Kanji in the Mirror of the Heart
If you can read these, you are Japanese. If you are Japanese it will help to write the Kanji in the air (空書 see Sasaki & Watanabe, 1984), as Japanese people do from the age of about ten. In any event the Japanese are mirroring, using their mirror neurons, and this is the counterpart to the Western ability to understand phonetic language from a third person perspective.
This ability to turn to view things from 180 degrees away from their line of sight, to see apart from sight (離見の見), enables Japanese people to have a visual self, which focussing as it does upon the surface of the body, is at the same time a reminder of the principle of interdependence. This visual self, is in my opinion the interdependent self (Markus and Kitayama, 1991).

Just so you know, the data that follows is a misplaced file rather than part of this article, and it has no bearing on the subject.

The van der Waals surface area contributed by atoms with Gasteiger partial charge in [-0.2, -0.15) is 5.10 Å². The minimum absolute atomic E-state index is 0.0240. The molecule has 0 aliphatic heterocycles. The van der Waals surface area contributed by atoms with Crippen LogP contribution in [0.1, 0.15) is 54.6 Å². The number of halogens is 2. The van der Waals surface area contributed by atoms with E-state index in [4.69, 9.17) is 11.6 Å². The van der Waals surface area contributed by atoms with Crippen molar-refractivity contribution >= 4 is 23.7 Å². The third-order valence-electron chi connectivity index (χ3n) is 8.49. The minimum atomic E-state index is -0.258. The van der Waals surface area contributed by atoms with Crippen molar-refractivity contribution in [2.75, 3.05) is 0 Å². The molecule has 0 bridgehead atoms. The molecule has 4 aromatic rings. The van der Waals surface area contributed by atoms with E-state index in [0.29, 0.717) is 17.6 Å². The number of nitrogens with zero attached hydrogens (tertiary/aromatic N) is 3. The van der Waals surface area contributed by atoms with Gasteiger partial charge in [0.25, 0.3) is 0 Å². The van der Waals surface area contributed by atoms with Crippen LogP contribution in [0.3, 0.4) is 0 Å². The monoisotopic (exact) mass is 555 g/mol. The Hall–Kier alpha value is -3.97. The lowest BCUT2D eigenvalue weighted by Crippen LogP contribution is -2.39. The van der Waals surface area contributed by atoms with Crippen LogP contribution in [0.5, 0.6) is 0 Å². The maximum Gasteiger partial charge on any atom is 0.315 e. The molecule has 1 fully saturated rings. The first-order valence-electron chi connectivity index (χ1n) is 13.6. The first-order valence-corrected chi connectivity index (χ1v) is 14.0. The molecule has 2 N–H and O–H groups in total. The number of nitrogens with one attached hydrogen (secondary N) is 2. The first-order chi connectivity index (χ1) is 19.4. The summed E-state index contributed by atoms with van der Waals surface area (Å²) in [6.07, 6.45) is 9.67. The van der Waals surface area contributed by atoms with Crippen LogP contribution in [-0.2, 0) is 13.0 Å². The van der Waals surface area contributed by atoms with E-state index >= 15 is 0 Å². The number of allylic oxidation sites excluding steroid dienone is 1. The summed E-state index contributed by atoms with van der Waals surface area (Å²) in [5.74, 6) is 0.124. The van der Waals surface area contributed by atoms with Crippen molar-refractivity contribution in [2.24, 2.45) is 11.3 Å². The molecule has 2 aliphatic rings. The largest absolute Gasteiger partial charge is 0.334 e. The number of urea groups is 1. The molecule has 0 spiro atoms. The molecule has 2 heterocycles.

Reminding Japanese as it does of the externality and duality of self, the Japanese visual self also allows the Japanese to change, chameleon like and have a set of selves, or characters, appropriate to the social milieu in which they are situated.
I hope that the ability to read these reflected Kanji will correlate with private shame, and interdependent self views but since both measures are linguistic, and the Japanese are not, I do not anticipate a strong correlation.
佐々木正人, & 渡辺章. (1984). 「空書」 行動の文化的起源. The Japanese Journal of Educational Psychology, 32(3), 182-190.